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Outside of the people who are interested in the hardware for the sake of the hardware itself, does the average iPhone customer really care what % faster a new iPhone is over an old one? Honestly, Apple doesn't even need to give any kind of number because it's irrelevant to 99.9% of their customers, just like they don't bother to discuss how much RAM their devices contain.

Real world performance estimates are better than a benchmark for the people who do things with their phones other than run Geekbench over and over again. Of course how many people are going to push this hardware to the limits outside of a game or two? My current iPhone is over 4 years old at this point and still feels fine in day to day use. Even the battery is holding up well. The new iPhone is probably a bajillion times better, but will I ever really notice?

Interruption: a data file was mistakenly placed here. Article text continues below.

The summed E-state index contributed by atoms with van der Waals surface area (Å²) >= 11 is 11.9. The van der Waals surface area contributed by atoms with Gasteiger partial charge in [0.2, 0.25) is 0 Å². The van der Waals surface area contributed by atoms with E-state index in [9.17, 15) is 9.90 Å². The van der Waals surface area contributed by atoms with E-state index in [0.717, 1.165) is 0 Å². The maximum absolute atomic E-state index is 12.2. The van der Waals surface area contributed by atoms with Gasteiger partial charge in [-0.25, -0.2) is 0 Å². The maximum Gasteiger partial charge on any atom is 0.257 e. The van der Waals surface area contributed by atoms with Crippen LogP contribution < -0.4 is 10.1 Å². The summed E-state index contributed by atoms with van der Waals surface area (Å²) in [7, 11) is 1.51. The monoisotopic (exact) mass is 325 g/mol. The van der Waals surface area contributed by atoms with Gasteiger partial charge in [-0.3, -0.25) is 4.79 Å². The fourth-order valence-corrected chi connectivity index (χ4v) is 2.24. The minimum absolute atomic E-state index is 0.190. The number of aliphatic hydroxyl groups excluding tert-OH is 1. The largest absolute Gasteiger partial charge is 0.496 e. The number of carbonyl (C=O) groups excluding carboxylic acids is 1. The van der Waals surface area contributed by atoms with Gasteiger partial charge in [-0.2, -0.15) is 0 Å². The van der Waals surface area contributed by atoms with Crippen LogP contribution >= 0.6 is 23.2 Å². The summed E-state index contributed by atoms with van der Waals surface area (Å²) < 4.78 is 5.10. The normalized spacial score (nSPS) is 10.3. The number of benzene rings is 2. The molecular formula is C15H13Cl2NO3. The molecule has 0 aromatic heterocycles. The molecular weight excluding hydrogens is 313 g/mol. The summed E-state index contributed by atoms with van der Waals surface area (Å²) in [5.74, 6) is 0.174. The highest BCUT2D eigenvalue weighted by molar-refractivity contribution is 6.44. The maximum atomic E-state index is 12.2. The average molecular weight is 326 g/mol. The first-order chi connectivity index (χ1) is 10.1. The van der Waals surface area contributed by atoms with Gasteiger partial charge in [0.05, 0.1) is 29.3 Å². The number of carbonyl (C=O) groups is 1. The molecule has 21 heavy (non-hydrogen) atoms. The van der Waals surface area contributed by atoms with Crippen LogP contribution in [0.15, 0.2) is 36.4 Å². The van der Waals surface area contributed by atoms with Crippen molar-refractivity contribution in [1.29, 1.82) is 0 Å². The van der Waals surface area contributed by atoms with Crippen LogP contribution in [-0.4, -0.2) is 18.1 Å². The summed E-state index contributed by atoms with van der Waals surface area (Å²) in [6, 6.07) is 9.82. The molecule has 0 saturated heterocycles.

It does look shiny though. I'm going to sit quietly in the corner and sip my beer while I determine if I have enough tech lust to upgrade.
 
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Eug

Lifer
Mar 11, 2000
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Outside of the people who are interested in the hardware for the sake of the hardware itself, does the average iPhone customer really care what % faster a new iPhone is over an old one? Honestly, Apple doesn't even need to give any kind of number because it's irrelevant to 99.9% of their customers, just like they don't bother to discuss how much RAM their devices contain.